facilities and resources; time for teachers to plan and collaborate; time for teachers to focus on
       students without interruption and additional duties; an atmosphere of trust and mutual respect.

      What's important to retain teachers? - Overall perception of the school being a good place
       to work and learn; the ability of leadership to shield teachers from disruptions

According to their survey, almost nine in ten educators at the highest performing schools agreed their
school is a good place to work and learn compared to two thirds in the lowest performing schools.

To stress the emphasis on teacher working conditions, it is important to recall Dr Deming‟s 85:15 rule.
Based on his research on Japanese industries after World War II, he pointed out that 85% of a
worker‟s performance is determined by the system in which they work while the remaining 15% is their
own effort; thus pointing to the importance of the working conditions in which the workers carry out
their jobs.

STAFF EFFICACY AND RESILIENCE

Bandura defined self-efficacy as a person‟s belief in his or her capability to successfully perform a
particular task. There are three key sources of self-efficacy:

      Enactive self-mastery: this results from people‟s own success which convinces them that
       they have what it takes to achieve the task in question

      Role modelling: this is where learning takes place from watching another person who one
       values or likes; it helps if there are similarities between the two people e.g. similar backgrounds

      Verbal persuasion: this is when respected managers encourage and praise individuals for
       their competence and ability to improve their effectiveness

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There is an obvious role for managers to develop their staff‟s self-efficacy, especially given that there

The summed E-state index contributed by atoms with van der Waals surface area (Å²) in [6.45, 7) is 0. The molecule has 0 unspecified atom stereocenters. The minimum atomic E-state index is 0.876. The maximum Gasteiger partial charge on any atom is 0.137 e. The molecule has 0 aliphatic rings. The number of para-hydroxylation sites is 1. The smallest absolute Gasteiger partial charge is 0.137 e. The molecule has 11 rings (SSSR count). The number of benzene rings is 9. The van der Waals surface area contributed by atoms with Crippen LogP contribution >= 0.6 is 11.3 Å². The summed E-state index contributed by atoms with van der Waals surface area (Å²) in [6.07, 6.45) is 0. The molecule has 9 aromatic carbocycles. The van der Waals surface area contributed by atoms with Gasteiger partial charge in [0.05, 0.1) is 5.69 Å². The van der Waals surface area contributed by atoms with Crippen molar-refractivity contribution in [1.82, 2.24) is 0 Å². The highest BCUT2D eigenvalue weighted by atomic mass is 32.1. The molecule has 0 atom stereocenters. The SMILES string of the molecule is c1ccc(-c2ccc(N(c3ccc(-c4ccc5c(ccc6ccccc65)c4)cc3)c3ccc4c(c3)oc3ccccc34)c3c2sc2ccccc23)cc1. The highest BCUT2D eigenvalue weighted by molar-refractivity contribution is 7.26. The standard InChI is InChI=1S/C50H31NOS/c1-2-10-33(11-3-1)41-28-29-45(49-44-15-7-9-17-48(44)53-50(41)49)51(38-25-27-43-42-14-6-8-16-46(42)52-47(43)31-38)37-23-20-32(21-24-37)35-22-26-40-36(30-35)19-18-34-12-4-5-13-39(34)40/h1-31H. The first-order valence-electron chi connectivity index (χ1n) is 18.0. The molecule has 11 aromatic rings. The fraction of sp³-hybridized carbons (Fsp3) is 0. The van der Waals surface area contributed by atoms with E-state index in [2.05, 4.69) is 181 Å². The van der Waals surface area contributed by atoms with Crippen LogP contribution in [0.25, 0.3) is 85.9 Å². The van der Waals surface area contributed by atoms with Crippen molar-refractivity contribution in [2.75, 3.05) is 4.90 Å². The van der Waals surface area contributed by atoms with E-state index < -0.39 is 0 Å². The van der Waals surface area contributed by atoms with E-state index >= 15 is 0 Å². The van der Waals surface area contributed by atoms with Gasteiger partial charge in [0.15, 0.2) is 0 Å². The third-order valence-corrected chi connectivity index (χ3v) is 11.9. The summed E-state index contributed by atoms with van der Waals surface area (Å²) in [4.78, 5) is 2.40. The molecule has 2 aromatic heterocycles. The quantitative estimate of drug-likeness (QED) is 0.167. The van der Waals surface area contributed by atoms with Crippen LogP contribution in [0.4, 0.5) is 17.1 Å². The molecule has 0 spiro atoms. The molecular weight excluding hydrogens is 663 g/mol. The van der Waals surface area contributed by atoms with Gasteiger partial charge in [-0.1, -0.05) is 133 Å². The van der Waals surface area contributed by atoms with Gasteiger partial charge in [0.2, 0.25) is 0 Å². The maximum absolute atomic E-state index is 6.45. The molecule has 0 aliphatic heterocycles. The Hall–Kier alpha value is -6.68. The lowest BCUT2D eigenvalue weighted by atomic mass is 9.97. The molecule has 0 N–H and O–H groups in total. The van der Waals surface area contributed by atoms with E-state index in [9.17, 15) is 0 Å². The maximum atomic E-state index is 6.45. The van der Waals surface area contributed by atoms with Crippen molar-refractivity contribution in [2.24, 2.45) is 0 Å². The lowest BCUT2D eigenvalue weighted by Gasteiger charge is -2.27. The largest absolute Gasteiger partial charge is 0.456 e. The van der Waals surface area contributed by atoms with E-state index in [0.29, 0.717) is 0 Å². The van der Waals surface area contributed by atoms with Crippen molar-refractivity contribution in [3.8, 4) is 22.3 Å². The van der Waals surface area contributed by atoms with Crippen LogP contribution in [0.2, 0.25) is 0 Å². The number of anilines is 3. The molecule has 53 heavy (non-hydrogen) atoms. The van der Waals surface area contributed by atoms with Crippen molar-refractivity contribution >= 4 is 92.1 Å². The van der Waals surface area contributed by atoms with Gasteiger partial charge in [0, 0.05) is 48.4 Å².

are clear benefits for schools.

The following quotes from the VITAE report speak for themselves:

Resilience:         Thus resilience- the ability of an individual to withstand or recover quickly from
difficult conditions- may be said to be a necessary quality for all and especially those who experience
changing or challenging circumstances

The teachers who were described as resilient (79% of102) “were more likely to be positive regarding
their wellbeing and the balance they managed to achieve between the pressures of work and home
life”. Resilient teachers had high motivations, high commitment and high self-efficacy.

The key factors which contributed positively to teachers‟ sense of agency, resilience and commitment
were: school/ departmental leadership (63%), supportive colleagues (58%) and family (52%)

Resilience and effectiveness:               Commitment and resilience are found to be crucial to teachers‟
abilities to sustain effectiveness. Positive relationships with school leaders and colleagues‟ support
sustain teachers‟ commitment, resilience and effectiveness

Teachers who were judged to have demonstrated resilience were more likely to have pupil value added
results of „above expectations‟ or „as expected‟. Likewise, those teachers who were thought to have
demonstrated a lack of resilience (or vulnerability) were more likely to have pupil value-added results of
„below expectations‟ or „as expected‟”

As well as for their own effectiveness as professionals, teachers need to be resilient for their students-
“it is unrealistic to expect students to be resilient if their teachers who constitute a primary source of
their role models do not demonstrate resilient qualities”.